There’s an expression for someone who has to travel a long way to discover something he could have found more easily on his doorstep. Whatever that expression is, it could certainly be applied to me as far as the work of the architect Paolo Soleri is concerned. Born and trained in Turin, where I once lived, it took a trip to Phoenix for me to come across the man’s work. The title to this post comes from his book Arcosanti: an urban laboratory? – a collection of thoughts and their applicability to his experimental town in the Arizona desert: Arcosanti. I only got to see the town from a distance, but we visited his workshop, where I photographed this chime.
This post isn’t finished, merely interrupted. By dinner.
Dinner over. In this book Soleri comments:
The value, indeed the imperative of crowding, is documented by 3.5 eons of life. Organisms are by definition crowded, self-contained miniaturized realities. Organisms, societies, and cultures that turn away from such an imperative would be strange, paradoxical and ineffective exceptions. One such exception is the sprawl resulting from the age of the automobile […] Sprawl is a pathological event. It suffers from gigantism with all the derivative handicaps and shortcomings: environmental disruption, waste, pollution, energy and time depletion, expensive logistics, segregation, and urban decay.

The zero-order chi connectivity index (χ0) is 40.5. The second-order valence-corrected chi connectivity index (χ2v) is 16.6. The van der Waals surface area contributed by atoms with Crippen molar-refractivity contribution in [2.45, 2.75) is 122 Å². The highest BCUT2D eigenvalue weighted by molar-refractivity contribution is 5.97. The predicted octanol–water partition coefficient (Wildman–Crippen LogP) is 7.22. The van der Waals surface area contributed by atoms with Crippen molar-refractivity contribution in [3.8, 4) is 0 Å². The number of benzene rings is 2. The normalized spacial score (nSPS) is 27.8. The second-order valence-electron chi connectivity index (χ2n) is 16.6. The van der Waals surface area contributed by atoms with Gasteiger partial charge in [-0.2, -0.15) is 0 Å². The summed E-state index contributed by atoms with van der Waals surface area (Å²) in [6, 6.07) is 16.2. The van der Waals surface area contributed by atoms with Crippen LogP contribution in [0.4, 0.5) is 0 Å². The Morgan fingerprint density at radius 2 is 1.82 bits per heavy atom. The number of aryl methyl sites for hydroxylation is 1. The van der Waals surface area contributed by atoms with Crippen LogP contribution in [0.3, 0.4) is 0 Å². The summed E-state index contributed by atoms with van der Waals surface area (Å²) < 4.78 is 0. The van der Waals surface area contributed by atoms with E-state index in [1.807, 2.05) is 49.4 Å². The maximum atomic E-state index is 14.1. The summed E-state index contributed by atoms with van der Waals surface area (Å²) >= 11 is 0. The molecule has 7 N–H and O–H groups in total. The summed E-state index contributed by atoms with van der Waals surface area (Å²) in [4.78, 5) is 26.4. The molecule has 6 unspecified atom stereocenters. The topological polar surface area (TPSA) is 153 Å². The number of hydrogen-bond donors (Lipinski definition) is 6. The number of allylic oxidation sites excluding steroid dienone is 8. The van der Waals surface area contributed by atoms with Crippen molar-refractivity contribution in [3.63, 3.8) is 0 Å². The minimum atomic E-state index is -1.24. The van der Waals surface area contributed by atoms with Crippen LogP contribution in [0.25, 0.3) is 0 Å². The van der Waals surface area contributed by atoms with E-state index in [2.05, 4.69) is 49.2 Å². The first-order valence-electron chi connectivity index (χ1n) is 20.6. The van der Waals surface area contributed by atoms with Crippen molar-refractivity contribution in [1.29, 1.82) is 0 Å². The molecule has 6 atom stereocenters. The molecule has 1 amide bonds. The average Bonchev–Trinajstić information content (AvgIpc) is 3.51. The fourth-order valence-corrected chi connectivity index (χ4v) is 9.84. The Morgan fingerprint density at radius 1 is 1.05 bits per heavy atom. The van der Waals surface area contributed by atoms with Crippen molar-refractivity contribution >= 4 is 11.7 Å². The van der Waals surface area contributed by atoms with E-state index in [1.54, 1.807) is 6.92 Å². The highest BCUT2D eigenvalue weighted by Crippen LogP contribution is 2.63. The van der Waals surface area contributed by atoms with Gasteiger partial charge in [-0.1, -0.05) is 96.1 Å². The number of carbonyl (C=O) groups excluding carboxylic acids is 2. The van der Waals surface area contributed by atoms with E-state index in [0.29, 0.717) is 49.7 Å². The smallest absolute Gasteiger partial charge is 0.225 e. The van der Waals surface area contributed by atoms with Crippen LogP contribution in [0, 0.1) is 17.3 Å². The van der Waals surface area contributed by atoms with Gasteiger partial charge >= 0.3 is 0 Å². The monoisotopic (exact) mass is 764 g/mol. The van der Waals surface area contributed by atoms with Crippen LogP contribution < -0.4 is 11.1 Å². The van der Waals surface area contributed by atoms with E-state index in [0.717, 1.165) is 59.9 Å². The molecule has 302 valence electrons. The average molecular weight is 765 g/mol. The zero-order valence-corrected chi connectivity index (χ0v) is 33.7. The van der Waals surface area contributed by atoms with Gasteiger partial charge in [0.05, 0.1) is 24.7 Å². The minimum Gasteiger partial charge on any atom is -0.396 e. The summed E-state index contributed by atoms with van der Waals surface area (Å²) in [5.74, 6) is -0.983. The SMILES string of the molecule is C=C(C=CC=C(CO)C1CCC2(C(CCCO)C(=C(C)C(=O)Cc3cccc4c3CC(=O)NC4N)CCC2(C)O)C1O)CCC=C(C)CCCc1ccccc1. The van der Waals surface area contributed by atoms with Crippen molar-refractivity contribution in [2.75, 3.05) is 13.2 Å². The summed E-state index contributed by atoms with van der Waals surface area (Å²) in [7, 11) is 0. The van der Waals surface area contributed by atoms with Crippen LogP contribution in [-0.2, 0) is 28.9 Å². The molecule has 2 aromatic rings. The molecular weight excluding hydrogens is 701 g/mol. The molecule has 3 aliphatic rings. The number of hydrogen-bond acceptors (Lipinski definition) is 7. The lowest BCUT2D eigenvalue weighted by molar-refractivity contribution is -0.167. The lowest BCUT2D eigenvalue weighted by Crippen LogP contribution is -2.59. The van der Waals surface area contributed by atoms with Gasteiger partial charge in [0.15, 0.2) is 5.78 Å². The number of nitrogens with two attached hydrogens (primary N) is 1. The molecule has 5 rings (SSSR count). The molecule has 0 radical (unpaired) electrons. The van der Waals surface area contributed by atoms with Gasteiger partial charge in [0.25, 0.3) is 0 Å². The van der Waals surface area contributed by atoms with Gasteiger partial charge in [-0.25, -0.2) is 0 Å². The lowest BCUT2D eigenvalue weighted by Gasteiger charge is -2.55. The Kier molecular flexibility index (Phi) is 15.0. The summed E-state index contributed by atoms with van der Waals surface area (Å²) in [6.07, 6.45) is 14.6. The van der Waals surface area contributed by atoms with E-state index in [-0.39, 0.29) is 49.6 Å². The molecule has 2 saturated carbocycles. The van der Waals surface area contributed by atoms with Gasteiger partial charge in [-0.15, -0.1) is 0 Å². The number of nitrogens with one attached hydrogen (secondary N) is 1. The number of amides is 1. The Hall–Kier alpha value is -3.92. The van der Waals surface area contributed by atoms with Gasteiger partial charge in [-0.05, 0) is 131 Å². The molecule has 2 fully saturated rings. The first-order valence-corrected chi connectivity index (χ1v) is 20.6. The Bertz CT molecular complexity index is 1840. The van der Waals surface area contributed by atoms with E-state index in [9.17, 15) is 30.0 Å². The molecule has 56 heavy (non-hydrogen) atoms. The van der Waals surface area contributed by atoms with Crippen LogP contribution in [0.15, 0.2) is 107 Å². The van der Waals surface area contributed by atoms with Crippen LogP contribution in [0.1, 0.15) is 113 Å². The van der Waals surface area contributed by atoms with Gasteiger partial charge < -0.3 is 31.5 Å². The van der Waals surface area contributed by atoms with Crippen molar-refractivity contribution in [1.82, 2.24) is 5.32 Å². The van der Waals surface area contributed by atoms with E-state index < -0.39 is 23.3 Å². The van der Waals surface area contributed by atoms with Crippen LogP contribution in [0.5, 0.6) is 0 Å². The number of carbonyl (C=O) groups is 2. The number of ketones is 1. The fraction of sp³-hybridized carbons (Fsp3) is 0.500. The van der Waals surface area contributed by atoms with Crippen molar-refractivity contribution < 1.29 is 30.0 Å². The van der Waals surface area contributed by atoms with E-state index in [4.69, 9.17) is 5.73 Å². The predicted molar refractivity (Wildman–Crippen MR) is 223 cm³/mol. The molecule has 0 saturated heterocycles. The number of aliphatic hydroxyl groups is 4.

What’s interesting is that Soleri should have chosen to build his experimental crowded city within spitting distance of Phoenix, a city that extends in what feels like an almost infinite grid across the skin of the desert. It’s too ordered to be considered sprawl, but the overall effect, amplified by the general absence of high-rise building, is of a vast city clinging by its fingernails to the land beneath it, as though the land were about to tilt and throw it off. It’s a city of space and distance, and is certainly unmanageable without a car. But do people spend more time travelling in Phoenix than they do in other large cities, where the work place and the home are separated for a host of socio-economic reasons? And would the traffic-free crowded urban environment of Arcosanti leave room for those people who don’t – or don’t want to – fit? Sometimes segregation is less imposition than a sort of freedom.